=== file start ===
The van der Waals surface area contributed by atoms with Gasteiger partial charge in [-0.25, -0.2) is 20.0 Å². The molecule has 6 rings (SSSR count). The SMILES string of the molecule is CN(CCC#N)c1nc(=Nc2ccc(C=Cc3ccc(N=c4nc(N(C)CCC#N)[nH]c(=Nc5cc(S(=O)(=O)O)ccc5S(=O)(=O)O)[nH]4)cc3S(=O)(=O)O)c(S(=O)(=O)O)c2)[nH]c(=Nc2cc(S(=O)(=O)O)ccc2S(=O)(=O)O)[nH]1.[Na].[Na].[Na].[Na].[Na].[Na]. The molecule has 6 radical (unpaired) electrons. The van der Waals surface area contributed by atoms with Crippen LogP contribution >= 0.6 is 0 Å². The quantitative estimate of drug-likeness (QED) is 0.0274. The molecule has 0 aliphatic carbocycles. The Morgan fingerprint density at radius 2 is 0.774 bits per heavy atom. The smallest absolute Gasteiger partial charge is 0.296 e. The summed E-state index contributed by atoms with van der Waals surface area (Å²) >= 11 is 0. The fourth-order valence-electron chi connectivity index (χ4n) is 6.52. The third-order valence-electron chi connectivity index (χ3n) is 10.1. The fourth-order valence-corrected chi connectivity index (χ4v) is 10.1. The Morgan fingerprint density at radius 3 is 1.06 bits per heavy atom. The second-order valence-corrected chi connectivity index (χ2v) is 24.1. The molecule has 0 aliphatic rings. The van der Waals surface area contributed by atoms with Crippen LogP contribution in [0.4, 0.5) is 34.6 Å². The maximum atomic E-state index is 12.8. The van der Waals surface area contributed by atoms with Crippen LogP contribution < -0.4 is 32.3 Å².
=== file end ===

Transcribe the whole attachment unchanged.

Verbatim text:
The van der Waals surface area contributed by atoms with Gasteiger partial charge in [-0.25, -0.2) is 20.0 Å². The molecule has 6 rings (SSSR count). The SMILES string of the molecule is CN(CCC#N)c1nc(=Nc2ccc(C=Cc3ccc(N=c4nc(N(C)CCC#N)[nH]c(=Nc5cc(S(=O)(=O)O)ccc5S(=O)(=O)O)[nH]4)cc3S(=O)(=O)O)c(S(=O)(=O)O)c2)[nH]c(=Nc2cc(S(=O)(=O)O)ccc2S(=O)(=O)O)[nH]1.[Na].[Na].[Na].[Na].[Na].[Na]. The molecule has 6 radical (unpaired) electrons. The van der Waals surface area contributed by atoms with Crippen LogP contribution >= 0.6 is 0 Å². The quantitative estimate of drug-likeness (QED) is 0.0274. The molecule has 0 aliphatic carbocycles. The Morgan fingerprint density at radius 2 is 0.774 bits per heavy atom. The smallest absolute Gasteiger partial charge is 0.296 e. The summed E-state index contributed by atoms with van der Waals surface area (Å²) >= 11 is 0. The fourth-order valence-electron chi connectivity index (χ4n) is 6.52. The third-order valence-electron chi connectivity index (χ3n) is 10.1. The fourth-order valence-corrected chi connectivity index (χ4v) is 10.1. The Morgan fingerprint density at radius 3 is 1.06 bits per heavy atom. The second-order valence-corrected chi connectivity index (χ2v) is 24.1. The molecule has 0 aliphatic rings. The van der Waals surface area contributed by atoms with Crippen LogP contribution in [0.4, 0.5) is 34.6 Å². The maximum atomic E-state index is 12.8. The van der Waals surface area contributed by atoms with Crippen LogP contribution < -0.4 is 32.3 Å².